Potassium Plays a Key Role in Your Everyday Functions


  • Ideally, an adult with healthy kidneys should consume 4,700 milligrams (mg) of potassium daily, preferably from dietary sources, whereas those with kidney disorders should consume less — around 1,500 to 2,700 mg per day
  • The normal amount of potassium in the blood ranges from 3.5 to 5.2 millimoles per litter (mmol/L)
  • Low potassium intake has been linked to kidney and adrenal disorders, such as kidney stones and Addison’s disease, so increasing your body’s levels of this mineral may help sustain normal kidney and adrenal function

Potassium is one of the major minerals that your body needs in large amounts in order to continue functioning properly. It’s widely available in a diverse array of foods. But despite its abundance, statistics show that less than 3 percent of the U.S. population is actually getting the recommended daily intake for potassium.

The widespread deficiency in potassium even prompted the Dietary Guidelines Advisory Committee to declare it as a nutrient of public health concern in 2015.1,2 Read on to learn why potassium is such an important mineral and how can you avoid being deficient in it.

What Is Potassium?

Sometimes referred to as the “good salt,” potassium is a mineral that helps support a variety of essential body functions, including the contraction of muscles, regulation of body fluids, transmission of nerve impulses, and maintenance of normal blood pressure and blood sugar levels. It also helps balance your body’s chemical and electrical processes, since it’s an electrolyte.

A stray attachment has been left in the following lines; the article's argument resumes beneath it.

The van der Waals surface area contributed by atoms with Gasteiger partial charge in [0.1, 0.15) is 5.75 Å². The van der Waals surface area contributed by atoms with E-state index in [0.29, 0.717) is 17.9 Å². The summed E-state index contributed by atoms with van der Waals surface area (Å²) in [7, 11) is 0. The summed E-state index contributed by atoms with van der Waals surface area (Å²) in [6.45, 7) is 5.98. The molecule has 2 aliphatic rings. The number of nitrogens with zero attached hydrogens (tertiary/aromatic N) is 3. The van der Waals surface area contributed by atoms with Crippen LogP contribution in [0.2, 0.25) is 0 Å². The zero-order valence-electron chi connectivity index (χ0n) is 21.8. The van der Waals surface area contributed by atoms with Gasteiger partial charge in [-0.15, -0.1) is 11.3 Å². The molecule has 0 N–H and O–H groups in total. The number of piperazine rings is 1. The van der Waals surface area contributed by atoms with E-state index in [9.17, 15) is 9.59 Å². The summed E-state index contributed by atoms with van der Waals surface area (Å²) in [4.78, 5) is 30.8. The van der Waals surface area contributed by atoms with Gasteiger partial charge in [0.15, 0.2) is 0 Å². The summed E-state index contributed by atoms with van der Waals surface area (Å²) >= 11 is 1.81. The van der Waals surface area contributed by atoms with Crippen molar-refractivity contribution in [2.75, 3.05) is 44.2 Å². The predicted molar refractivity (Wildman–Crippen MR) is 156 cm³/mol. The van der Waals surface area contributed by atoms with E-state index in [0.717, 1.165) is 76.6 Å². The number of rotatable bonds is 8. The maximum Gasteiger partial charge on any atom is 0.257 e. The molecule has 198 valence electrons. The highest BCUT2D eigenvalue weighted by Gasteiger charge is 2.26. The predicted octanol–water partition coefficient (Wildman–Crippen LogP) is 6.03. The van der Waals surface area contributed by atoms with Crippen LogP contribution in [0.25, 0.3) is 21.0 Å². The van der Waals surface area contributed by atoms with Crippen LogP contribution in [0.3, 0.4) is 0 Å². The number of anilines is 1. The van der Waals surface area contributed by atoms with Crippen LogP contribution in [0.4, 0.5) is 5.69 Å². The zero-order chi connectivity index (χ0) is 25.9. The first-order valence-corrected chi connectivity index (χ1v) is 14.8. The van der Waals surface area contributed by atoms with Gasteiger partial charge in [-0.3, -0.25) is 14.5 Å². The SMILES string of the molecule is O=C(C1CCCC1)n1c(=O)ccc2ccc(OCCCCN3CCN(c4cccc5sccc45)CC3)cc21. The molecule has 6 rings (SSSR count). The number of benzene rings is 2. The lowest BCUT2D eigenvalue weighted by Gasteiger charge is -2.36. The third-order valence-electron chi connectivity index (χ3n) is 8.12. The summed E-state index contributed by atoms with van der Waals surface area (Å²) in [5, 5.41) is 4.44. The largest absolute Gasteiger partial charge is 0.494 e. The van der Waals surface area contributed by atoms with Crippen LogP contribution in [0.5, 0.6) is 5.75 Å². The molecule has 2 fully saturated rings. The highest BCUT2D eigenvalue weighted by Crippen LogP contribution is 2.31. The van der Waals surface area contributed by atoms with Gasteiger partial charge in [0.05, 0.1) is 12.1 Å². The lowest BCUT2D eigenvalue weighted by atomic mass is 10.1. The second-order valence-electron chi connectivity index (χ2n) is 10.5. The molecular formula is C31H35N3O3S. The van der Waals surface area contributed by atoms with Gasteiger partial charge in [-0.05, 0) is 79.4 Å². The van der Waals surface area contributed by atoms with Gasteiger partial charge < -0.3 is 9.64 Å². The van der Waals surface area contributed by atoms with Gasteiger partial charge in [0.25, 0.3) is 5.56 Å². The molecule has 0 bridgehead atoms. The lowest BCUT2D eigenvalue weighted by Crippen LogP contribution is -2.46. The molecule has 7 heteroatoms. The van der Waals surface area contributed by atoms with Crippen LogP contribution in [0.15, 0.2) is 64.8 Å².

Since your body does not have the ability to produce potassium naturally, one of the ways for you to maintain optimum levels of it is to eat potassium-rich foods, such as beet greens, wild salmon, dried apricots and plain yogurt, to name a few.3 Unfortunately, today’s standard American diet, which commonly consists of unhealthy processed foods, doesn’t really provide much of this nutrient.

Ideally, an adult with healthy kidneys should consume 4,700 milligrams (mg) of potassium daily. Since there is insufficient data on what the Recommended Daily Allowance (RDA) for potassium should be, a panel convened by the National Institutes of Health in 2005 determined that 4,700 mg is an Adequate Intake (AI) for U.S. adults.

The panel said they based their recommendation on studies that show potassium obtained from your diet may help “lower blood pressure levels, reduce the adverse effects of sodium chloride intake on blood pressure, reduce the risk of kidney stones and possibly decrease bone loss.”4 The panel added:

“Overall, because of the concern for hyperkalemia and resultant arrhythmias that might be life-threatening, the proposed AI should not be applied to individuals with chronic kidney disease, heart failure or type 1 diabetes, especially those who concomitantly use ACE inhibitor therapy.”

Aside from cautioning not to go over 4,700 mg of potassium a day if you have kidney disease or take ACE inhibitors, the panel did not specify an AI for you. However, according to the National Kidney Foundation, if you have a renal disease you should limit your potassium to about 2,000 mg a day.5